* '''Creator/{{HLN}}''', formerly known as CNN Headline News, which once aired [[ExactlyWhatItSaysOnTheTin just that]]. Every half hour would start with the top stories, followed by business stories. At 15 minutes they would quickly recap the top stories then cover sports, and at 25 minutes they would have a short human interest piece. Then it would start over again. Starting in 2005, however, it began to suffer from NetworkDecay, catering to news/current affairs talk shows (during primetime and late night/early morning hours), pop culture/celebrity reporting, live court cases, and MissingWhiteWomanSyndrome.
* '''CNN Airport Network''', a channel seen only in airports, which shows mostly CNN rebroadcasts and looping weather and airport delay forecasts, but specifically [[ThisIsNoTimeToPanic removes all mention of stories]] such as plane crashes or other events which might make wary travelers panic before they get onto a plane, along with stories that [[ThinkOfTheChildren shouldn't be shown on a public channel with children around]]; when this happens, they quickly cut to a weather map.
* '''CNN en Español''', a Spanish channel focusing on Latin American news but also seen in Spain.
* '''CNN Türk''', the Turkish version of CNN. Notable for being CNN's first foreign version, and for being the first Turkish TV channel to be established in partnership with a foreign media company.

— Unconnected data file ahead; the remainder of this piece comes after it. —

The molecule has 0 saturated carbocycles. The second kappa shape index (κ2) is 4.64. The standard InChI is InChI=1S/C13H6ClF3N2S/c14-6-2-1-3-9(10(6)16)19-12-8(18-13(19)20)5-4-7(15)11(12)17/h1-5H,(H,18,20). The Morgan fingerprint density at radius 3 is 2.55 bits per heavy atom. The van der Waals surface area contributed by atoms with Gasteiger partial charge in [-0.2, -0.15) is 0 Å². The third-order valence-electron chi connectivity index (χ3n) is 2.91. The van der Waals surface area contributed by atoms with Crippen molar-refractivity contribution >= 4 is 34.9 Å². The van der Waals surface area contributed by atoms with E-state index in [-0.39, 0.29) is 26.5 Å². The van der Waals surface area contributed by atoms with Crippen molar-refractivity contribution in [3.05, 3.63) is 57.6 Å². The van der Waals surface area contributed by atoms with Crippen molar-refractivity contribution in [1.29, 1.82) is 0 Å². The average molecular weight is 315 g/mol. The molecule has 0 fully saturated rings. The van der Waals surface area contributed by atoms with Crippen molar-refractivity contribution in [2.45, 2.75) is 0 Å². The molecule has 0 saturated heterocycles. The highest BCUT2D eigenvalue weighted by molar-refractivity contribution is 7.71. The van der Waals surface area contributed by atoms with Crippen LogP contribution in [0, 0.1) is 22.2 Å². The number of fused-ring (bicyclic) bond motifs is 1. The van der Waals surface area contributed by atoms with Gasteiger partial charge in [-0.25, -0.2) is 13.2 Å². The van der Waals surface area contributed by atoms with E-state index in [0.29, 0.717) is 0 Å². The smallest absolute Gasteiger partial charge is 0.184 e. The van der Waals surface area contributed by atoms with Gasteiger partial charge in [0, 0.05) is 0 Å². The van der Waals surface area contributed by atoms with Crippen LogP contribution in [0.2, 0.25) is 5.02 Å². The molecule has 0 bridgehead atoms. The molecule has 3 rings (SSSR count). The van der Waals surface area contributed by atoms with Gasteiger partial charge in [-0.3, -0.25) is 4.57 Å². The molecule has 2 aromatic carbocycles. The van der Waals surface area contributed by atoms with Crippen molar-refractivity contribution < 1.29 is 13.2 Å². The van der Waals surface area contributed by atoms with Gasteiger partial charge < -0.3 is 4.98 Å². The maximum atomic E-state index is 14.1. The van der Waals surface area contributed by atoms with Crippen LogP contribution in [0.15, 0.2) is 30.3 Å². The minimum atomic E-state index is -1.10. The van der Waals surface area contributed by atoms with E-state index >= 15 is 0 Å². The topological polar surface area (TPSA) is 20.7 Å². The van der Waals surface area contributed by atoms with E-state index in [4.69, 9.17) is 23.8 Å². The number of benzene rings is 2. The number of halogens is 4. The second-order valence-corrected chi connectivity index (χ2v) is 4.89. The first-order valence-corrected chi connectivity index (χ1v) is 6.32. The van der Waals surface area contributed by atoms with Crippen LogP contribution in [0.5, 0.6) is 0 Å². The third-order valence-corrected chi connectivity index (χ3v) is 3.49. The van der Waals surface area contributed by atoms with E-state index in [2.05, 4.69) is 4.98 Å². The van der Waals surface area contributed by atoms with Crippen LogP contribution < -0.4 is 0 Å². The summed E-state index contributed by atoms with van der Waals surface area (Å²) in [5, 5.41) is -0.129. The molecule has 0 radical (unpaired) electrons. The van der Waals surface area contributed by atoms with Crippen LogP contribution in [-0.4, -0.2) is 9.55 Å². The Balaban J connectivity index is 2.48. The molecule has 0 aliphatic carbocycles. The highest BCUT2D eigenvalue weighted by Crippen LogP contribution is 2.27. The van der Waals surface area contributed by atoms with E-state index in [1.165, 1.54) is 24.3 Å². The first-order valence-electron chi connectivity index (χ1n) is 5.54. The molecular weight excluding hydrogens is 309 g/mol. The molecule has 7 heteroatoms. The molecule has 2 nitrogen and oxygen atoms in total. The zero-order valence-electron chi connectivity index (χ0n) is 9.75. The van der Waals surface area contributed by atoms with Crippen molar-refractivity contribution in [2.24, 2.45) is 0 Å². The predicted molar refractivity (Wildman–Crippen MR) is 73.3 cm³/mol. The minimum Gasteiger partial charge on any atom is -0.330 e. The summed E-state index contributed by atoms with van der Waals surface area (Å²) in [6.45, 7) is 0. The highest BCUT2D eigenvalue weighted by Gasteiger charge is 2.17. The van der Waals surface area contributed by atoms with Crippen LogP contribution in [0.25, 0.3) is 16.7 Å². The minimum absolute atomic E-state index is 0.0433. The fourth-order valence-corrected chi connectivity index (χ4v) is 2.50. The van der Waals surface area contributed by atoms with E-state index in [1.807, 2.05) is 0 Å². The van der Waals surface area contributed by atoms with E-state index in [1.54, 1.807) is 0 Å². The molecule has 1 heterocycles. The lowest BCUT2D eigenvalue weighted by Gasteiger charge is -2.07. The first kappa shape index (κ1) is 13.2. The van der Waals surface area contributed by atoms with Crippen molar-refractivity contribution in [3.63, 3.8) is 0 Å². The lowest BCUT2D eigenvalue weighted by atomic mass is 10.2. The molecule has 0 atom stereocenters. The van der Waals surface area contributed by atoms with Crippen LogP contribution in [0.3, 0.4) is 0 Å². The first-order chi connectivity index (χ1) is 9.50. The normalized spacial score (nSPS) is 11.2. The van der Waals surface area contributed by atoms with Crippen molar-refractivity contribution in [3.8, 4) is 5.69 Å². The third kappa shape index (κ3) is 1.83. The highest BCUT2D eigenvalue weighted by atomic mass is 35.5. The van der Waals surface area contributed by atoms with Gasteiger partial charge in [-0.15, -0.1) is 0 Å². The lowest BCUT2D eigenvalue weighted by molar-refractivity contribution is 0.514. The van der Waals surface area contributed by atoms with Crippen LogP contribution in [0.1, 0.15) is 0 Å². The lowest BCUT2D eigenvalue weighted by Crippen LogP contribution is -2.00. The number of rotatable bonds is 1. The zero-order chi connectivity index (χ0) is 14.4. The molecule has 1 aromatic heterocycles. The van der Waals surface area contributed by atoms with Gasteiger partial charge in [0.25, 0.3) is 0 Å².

* '''[=CNN-IBN=]''', the Indian version of CNN.
* '''[=CNNj=]''', the Japanese version of CNN.
* '''CNN Chile''', the Chilean version of CNN.

[[NetworkDeath Former]] spinoffs include:
* '''CNN Sports Illustrated''' or '''CNNSI''', their answer to Creator/{{ESPN}}'s ''Series/SportsCenter'', which had the misfortune of coming into being around the same time as ESPNEWS (which was created as a TakeThat move by ESPN against their competition). After years of struggling for an audience and cable coverage, it went off the air in 2002.
* '''[=CNN+=]''', a Spanish channel for Spain which went off the air in 2010.
* '''CNN Italia''', the Italian version of CNN. It went off the air in 2003.
* '''[=CNNfn=]''', their answer to CNBC. It encountered the same problems as CNNSI, and went off the air in 2004.
* '''CNN Checkout Channel''', a version of the Airport Network, targeted at grocery stores; it wasn't successful and was only in operation from 1991 to 1993.